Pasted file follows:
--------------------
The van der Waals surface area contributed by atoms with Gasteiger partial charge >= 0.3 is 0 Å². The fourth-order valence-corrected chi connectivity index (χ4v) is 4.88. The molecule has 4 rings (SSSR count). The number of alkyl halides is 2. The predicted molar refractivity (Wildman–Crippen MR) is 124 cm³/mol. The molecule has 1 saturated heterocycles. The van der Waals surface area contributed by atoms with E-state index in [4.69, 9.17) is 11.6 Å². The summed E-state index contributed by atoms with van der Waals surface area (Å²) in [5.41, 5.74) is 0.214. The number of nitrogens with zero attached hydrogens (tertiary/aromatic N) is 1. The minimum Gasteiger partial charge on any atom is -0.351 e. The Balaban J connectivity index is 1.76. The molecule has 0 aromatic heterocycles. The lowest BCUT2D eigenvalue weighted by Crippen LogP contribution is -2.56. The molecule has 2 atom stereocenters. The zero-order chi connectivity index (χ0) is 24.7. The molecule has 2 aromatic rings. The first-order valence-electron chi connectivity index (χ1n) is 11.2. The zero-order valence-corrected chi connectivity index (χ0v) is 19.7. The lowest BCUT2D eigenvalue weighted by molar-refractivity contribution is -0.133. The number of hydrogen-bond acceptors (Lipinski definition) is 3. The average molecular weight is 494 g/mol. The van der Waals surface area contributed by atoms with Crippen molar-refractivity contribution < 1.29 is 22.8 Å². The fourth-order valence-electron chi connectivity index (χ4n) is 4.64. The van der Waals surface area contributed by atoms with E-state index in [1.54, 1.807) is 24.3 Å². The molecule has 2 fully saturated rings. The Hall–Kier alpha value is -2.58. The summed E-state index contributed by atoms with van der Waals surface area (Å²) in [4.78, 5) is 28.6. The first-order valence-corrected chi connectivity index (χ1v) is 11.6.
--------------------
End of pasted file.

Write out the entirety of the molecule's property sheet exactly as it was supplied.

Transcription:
The van der Waals surface area contributed by atoms with Gasteiger partial charge >= 0.3 is 0 Å². The fourth-order valence-corrected chi connectivity index (χ4v) is 4.88. The molecule has 4 rings (SSSR count). The number of alkyl halides is 2. The predicted molar refractivity (Wildman–Crippen MR) is 124 cm³/mol. The molecule has 1 saturated heterocycles. The van der Waals surface area contributed by atoms with E-state index in [4.69, 9.17) is 11.6 Å². The summed E-state index contributed by atoms with van der Waals surface area (Å²) in [5.41, 5.74) is 0.214. The number of nitrogens with zero attached hydrogens (tertiary/aromatic N) is 1. The minimum Gasteiger partial charge on any atom is -0.351 e. The Balaban J connectivity index is 1.76. The molecule has 0 aromatic heterocycles. The lowest BCUT2D eigenvalue weighted by Crippen LogP contribution is -2.56. The molecule has 2 atom stereocenters. The zero-order chi connectivity index (χ0) is 24.7. The molecule has 2 aromatic rings. The first-order valence-electron chi connectivity index (χ1n) is 11.2. The zero-order valence-corrected chi connectivity index (χ0v) is 19.7. The lowest BCUT2D eigenvalue weighted by molar-refractivity contribution is -0.133. The number of hydrogen-bond acceptors (Lipinski definition) is 3. The average molecular weight is 494 g/mol. The van der Waals surface area contributed by atoms with Crippen molar-refractivity contribution < 1.29 is 22.8 Å². The fourth-order valence-electron chi connectivity index (χ4n) is 4.64. The van der Waals surface area contributed by atoms with E-state index in [1.54, 1.807) is 24.3 Å². The molecule has 2 fully saturated rings. The Hall–Kier alpha value is -2.58. The summed E-state index contributed by atoms with van der Waals surface area (Å²) in [4.78, 5) is 28.6. The first-order valence-corrected chi connectivity index (χ1v) is 11.6.